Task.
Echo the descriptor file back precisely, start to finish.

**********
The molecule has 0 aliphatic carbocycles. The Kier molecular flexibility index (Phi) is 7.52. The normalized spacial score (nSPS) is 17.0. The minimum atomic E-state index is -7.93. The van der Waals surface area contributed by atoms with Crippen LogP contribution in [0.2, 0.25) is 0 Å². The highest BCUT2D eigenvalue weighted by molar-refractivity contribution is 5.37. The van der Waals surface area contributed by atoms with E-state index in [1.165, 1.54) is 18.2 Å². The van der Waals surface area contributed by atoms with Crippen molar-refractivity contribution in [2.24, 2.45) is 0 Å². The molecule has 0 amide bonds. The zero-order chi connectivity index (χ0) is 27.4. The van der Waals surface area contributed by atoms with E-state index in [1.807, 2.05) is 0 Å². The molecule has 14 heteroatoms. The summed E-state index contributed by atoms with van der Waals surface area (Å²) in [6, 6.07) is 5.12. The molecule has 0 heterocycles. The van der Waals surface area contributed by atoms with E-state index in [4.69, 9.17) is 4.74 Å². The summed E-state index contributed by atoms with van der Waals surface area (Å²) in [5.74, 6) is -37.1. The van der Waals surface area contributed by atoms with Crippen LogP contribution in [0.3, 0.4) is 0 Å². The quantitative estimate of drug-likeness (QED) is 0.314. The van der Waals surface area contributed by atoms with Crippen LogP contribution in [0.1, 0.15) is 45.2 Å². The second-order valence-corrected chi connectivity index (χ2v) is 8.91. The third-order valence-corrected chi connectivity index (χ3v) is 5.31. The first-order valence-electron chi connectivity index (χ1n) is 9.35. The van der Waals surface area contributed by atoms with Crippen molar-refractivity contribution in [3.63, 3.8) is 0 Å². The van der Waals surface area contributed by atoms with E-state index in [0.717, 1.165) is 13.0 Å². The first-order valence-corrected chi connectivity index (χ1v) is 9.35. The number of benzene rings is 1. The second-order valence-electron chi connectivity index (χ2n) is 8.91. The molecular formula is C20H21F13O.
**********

The molecule has 0 aliphatic carbocycles. The Kier molecular flexibility index (Phi) is 7.52. The normalized spacial score (nSPS) is 17.0. The minimum atomic E-state index is -7.93. The van der Waals surface area contributed by atoms with Crippen LogP contribution in [0.2, 0.25) is 0 Å². The highest BCUT2D eigenvalue weighted by molar-refractivity contribution is 5.37. The van der Waals surface area contributed by atoms with E-state index in [1.165, 1.54) is 18.2 Å². The van der Waals surface area contributed by atoms with Crippen molar-refractivity contribution in [2.24, 2.45) is 0 Å². The molecule has 0 amide bonds. The zero-order chi connectivity index (χ0) is 27.4. The van der Waals surface area contributed by atoms with E-state index in [1.807, 2.05) is 0 Å². The molecule has 14 heteroatoms. The summed E-state index contributed by atoms with van der Waals surface area (Å²) in [6, 6.07) is 5.12. The molecule has 0 heterocycles. The van der Waals surface area contributed by atoms with E-state index in [4.69, 9.17) is 4.74 Å². The summed E-state index contributed by atoms with van der Waals surface area (Å²) in [5.74, 6) is -37.1. The van der Waals surface area contributed by atoms with Crippen LogP contribution in [0.3, 0.4) is 0 Å². The quantitative estimate of drug-likeness (QED) is 0.314. The van der Waals surface area contributed by atoms with Crippen LogP contribution in [0.1, 0.15) is 45.2 Å². The second-order valence-corrected chi connectivity index (χ2v) is 8.91. The third-order valence-corrected chi connectivity index (χ3v) is 5.31. The first-order valence-electron chi connectivity index (χ1n) is 9.35. The van der Waals surface area contributed by atoms with Crippen molar-refractivity contribution in [3.63, 3.8) is 0 Å². The van der Waals surface area contributed by atoms with E-state index in [0.717, 1.165) is 13.0 Å². The first-order valence-corrected chi connectivity index (χ1v) is 9.35. The number of benzene rings is 1. The second-order valence-electron chi connectivity index (χ2n) is 8.91. The molecular formula is C20H21F13O.